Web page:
Wednesday September 19th, 2018
Meeting on Advanced Reconstruction Methods in Tomography
Faculty of Medicine and Pharmacy
Auditorium 5, Building A
VUB Brussels Health Campus
Laarbeeklaan 103, 1090 Brussels, Belgium
When: Wednesday September 19th 2018, 1pm
Registration is free but required:
please send an email to Prof. Dr. J. Nuyts before 5 September 2018.
Quantitative PET/CT imaging in multi-center clinical trials: When it matters, what the challenges are, and what we can do
By: Paul Kinahan, Department of Radiology, University of Washington, Seattle, WA USA
The ability to assay tumor biologic features and the impact of therapy on cancer biology is fundamental to therapy development. Advances in our ability to measure genomics, gene expression, protein expression, and cellular biology have led to a host of new targets for anticancer therapies. Clinical trials that test the safety and therapeutic benefit of promising treatments are essential in translating new knowledge into tangible benefits for patients with cancer. Advances in quantitative molecular imaging, particularly positron emission tomography (PET) imaging, have enabled quantitative imaging biomarkers. To use this potentially powerful method, we need to both characterize and improve accuracy using methods appropriate for multi-center clinical trials.
D-symmetric density functions in tomographic image reconstruction
By: Rolf Clackdoyle, Laboratoire TIMC-IMAG (Techniques de l’Ingénierie Médicale et de la Complexité - Informatique, Mathématiques et Applications), Université Grenoble Alpes, France
A three-dimensional density function (or "object function") generates 2D parallel projection images when irradiated by an x-ray source far from the object ("at infinity"). These projections are parametrized by the relative orientation of the x-ray source with respect to the object. Each orientation, i.e. each point on the unit sphere, gives rise to a different projection.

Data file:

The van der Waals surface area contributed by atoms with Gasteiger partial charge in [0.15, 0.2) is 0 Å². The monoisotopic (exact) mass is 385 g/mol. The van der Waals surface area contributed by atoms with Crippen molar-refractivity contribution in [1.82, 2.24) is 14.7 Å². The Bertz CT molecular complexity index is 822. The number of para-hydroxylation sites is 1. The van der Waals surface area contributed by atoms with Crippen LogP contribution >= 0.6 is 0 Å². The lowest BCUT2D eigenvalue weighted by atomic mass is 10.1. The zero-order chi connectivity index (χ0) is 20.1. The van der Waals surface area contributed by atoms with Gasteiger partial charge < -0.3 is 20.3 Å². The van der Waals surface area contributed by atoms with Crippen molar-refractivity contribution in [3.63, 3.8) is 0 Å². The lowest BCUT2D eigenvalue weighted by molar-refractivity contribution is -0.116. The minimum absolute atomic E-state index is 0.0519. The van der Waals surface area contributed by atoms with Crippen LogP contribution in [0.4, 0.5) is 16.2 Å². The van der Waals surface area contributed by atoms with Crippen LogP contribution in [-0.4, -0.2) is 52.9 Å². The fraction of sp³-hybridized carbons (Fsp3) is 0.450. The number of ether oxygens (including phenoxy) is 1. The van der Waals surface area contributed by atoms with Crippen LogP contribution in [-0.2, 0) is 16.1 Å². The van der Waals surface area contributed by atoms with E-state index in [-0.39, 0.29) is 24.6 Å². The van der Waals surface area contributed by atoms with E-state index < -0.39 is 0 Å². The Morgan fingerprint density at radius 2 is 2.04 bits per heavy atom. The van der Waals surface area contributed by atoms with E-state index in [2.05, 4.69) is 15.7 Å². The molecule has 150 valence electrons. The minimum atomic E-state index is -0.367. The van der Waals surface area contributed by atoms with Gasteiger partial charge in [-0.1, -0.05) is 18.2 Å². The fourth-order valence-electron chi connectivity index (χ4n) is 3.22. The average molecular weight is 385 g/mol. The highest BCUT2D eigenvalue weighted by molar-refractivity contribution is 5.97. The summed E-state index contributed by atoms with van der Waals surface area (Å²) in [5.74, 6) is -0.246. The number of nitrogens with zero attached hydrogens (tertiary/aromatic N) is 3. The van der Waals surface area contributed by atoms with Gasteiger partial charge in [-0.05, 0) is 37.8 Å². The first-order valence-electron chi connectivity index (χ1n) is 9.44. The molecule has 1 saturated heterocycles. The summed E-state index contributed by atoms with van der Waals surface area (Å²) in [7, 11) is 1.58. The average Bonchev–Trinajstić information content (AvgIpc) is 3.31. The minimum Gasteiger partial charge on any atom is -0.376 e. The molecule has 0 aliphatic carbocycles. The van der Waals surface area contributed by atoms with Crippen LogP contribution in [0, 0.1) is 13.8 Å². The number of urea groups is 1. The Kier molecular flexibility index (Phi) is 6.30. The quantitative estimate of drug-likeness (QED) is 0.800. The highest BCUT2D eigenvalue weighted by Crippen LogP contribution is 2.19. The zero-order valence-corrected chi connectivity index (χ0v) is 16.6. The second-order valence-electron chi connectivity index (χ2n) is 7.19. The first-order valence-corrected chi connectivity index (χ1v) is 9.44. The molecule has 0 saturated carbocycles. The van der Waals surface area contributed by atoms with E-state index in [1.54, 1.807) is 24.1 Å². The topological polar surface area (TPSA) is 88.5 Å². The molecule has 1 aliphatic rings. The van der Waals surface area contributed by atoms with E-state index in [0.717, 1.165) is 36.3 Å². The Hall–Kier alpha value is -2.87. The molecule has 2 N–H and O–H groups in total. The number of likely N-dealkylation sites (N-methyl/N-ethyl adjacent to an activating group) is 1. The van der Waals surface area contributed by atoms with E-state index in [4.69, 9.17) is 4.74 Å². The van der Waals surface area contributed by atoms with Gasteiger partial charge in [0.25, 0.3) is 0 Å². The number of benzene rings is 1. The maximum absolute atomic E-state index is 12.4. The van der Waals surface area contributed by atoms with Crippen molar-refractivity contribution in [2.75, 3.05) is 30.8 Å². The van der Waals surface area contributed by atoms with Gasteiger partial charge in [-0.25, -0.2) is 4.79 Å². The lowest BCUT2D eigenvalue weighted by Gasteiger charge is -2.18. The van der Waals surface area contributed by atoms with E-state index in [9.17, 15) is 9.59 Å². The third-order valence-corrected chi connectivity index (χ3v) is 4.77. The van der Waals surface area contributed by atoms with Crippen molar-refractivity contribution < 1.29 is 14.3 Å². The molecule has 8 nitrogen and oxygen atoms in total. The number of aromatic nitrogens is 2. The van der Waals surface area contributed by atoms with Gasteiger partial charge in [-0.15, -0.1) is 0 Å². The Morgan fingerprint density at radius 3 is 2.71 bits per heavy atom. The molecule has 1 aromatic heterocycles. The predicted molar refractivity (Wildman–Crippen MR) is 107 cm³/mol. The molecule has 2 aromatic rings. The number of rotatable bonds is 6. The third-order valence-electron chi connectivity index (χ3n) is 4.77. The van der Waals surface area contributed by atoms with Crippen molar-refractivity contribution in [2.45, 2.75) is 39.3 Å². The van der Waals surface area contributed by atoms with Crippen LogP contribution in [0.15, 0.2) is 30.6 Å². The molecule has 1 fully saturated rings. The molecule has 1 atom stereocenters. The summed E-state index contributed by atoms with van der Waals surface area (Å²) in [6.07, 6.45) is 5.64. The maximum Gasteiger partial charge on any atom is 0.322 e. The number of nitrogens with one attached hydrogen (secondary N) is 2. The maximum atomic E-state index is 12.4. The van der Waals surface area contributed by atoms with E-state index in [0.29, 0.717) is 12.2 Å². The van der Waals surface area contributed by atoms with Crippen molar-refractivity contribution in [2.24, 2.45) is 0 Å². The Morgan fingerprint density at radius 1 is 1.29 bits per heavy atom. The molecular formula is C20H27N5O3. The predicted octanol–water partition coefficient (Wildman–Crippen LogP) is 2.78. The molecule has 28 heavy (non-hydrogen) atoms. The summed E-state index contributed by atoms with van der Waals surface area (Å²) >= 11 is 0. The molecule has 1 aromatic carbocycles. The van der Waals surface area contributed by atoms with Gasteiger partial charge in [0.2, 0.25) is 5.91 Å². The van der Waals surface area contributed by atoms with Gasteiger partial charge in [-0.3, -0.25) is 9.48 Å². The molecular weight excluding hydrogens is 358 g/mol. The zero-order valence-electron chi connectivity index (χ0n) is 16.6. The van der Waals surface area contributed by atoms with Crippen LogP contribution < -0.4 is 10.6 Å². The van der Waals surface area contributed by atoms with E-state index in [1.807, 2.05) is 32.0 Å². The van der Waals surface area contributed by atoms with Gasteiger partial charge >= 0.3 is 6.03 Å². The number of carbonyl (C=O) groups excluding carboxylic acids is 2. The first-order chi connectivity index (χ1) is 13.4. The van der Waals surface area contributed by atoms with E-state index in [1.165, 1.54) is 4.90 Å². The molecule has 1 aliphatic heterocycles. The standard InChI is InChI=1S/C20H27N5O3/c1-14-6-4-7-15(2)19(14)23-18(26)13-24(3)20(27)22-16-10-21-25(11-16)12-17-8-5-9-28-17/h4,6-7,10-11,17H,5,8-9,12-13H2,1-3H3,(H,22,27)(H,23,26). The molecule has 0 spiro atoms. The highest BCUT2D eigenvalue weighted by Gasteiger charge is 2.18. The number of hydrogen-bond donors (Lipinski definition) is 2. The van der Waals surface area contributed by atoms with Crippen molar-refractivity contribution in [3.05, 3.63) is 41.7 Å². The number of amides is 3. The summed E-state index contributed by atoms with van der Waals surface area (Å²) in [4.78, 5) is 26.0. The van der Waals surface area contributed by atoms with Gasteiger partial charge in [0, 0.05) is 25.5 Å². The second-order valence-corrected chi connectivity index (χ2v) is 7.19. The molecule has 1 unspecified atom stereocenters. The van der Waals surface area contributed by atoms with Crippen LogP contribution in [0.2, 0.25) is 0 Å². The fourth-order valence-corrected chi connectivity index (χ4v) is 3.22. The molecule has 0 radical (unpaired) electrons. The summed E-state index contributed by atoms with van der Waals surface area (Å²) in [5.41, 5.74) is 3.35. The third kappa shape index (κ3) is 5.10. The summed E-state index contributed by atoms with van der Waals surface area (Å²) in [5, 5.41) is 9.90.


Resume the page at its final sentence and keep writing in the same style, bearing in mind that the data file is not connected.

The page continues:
On the other hand, if the x-ray sources lie relatively close to the object, the resulting projections are called cone-beam (CB) projections rather than parallel projections. The CB projections are parametrized by the location of the x-ray source in space; each source location gives a different CB projection.
Twenty-five years ago, Edholm and co-workers demonstrated that for x-ray sources lying on a plane, the CB projections of a given object will all perfectly match the parallel projections of another suitably-defined object. The correspondence of the projections is determined by mapping each source location on the source plane to a specific orientation of the parallel projections.
This result appears to be nothing more than an amusing geometrical fact about parallel and CB projections. At the time, Edholm wrote, "it is unlikely that it will provide us with fundamentally new insights." However, image reconstruction theory from parallel projections is much simpler than from CB projections, and recently there has been substantial progress on data consistency conditions for CB (and fan-beam) projections heavily based upon this link between CB and parallel projections.
Here, we discuss the operation of D-symmetrization, which produces special "D-symmetric" density functions. These D-symmetric objects have the magical property that their parallel projections are the same as their CB projections. The parallel and CB projections match perfectly when viewed on a (possibly virtual) detector that is a distance D from the plane of the x-ray sources.